Third Country National Expatriate Management in Dubai from the Resource-based View Perspective: A Case Study of Third Country Nationals Working For MNCs in a Dubai Free Zone

Lawrence Chen

Research output: ThesisDoctoral Thesis

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The research seeks a fit between MNCs' competitive advantage and the use of third-country nationals (TCNs). There is little literature paying attention to why TCNs are used and managed strategically to help create MNCs' competitive advantages. The issue is further complicated by the knowledge of TCNs remaining limited due to ambiguous and poorly considered definitions in global staffing literature. TCNs have been inadequately conceptualised as individuals who do not possess as much knowledge as parent-country nationals (PCNs) and host-country nationals (HCNs) towards the home country and the headquarters as well as the host country and the focal subsidiary respectively.

Therefore, the overarching research questions are ‘Do TCNs, as a group, possess defining characteristics?’, ‘How do MNCs in the higher education sector in the MENA region utilise TCNs in their staffing?’, ‘To what extent can such MNCs better use TCNs to improve competitive advantage?’. The research uses an integrative perspective drawing on the resource-based view (RBV), international human resource management and institutional theory literature and case-study research on two British MNCs in a Dubai free zone. The study first clarified our view towards who TCNs should be and at what levels. TCNs’ characteristics and transferability were then redefined with comparison to PCNs’ and HCNs’ from the perspectives of management control and RBV. Subsequently, refined staffing archetypes were constructed as a basis to differentiate possible types and levels of TCNs, leading to TCNs with three orientations, namely central, local and worldwide orientation. Last, the light was shed on how and why the characteristics and management of TCNs, leading to both MNCs' competitive advantages, could be justified and made strategic with the factors identified at subsidiary, organisation and host country level.

The findings have answered the research questions by demonstrating concrete support to the linkage between TCNs' characteristics and management and MNCs' competitive advantages whilst taking factors at organisational, subsidiary and host Emirate level into account. The research finds that TCNs are not a homogeneous group and cannot be segmented based on 'nationality' from PCNs and HCNs. TCNs could have their distinctive characteristics and transferability. Moreover, MNCs cannot only secure competitive advantages from TCNs’ characteristics and transferability, but also through managing TCNs in a way to create additional competitive advantages. However, the linkage between TCNs’ characteristics/management and competitive advantages needs to be justified by the factors identified in the subsidiary, organisation and host Emirate/country level.

This research advances Human Resource Management on expatriation by interrogating the use of TCNs from the perspective of RBV. Besides this, this study extends expatriate study on the position and function of TCNs though accessing in detail their previously undermined use in a staffing strategy. This research also deepens insight of RBV by offering detailed evidence developed MNCs’ use of expatriate human resources. Most importantly, this study tackled both needs of the literature of International Business and International Human Resource Management, that is, reintegrating the use and management of expatriates from the drive of financial incentives and company performance. This research also adds a fuller picture to existing expatriation literature in MENA emerging markets.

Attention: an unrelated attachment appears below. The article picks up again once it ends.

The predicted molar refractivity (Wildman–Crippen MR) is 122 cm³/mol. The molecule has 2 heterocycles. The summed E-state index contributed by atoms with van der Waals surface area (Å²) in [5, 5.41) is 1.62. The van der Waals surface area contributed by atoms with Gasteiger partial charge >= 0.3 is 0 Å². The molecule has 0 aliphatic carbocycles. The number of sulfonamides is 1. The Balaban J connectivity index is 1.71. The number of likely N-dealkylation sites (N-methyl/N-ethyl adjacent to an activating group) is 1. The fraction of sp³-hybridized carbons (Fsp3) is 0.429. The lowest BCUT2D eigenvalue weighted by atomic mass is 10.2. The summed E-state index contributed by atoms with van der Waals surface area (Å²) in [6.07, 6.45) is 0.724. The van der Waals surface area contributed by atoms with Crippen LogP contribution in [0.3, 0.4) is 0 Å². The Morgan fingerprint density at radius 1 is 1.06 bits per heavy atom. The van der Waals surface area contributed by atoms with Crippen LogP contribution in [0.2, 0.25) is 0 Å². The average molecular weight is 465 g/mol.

The practical contribution is that the study helps MNCs in Dubai free zones to understand the reason for TCNs' large numbers, and their transferability for greater central knowledge and control as well as more excellent local knowledge together with their potential characteristics. Based on the understanding, MNCs can obtain competitive advantages by deploying unique human resource management on TCNs and their staffing strategy accordingly.

This exploratory research used two case studies centred on British MNCs that have subsidiaries in Dubai. The methodology employed involves the collection and analysis of primary and secondary data. Primary data was obtained from participant observation, telephone, and online as well as face-to-face interviews with both employees of the two MNCs’ headquarters and their subsidiaries in Dubai. Besides, historical company documents and brochures in either hard copies or electronic versions were used as secondary data.
Original languageEnglish
Awarding Institution
  • Royal Holloway, University of London
  • Smith, Chris, Supervisor
  • Zheng, Yu, Supervisor
Thesis sponsors
Award date1 Nov 2020
Publication statusUnpublished - 2020


  • Lawrence Chen
  • human resource management
  • HRM
  • IHRM
  • TCNs
  • Third Country Nationals
  • Expatriate
  • Management
  • The Resource-Based View
  • Royal Holloway
  • Organisational Studies
  • MNCs
  • Multi-national Companies

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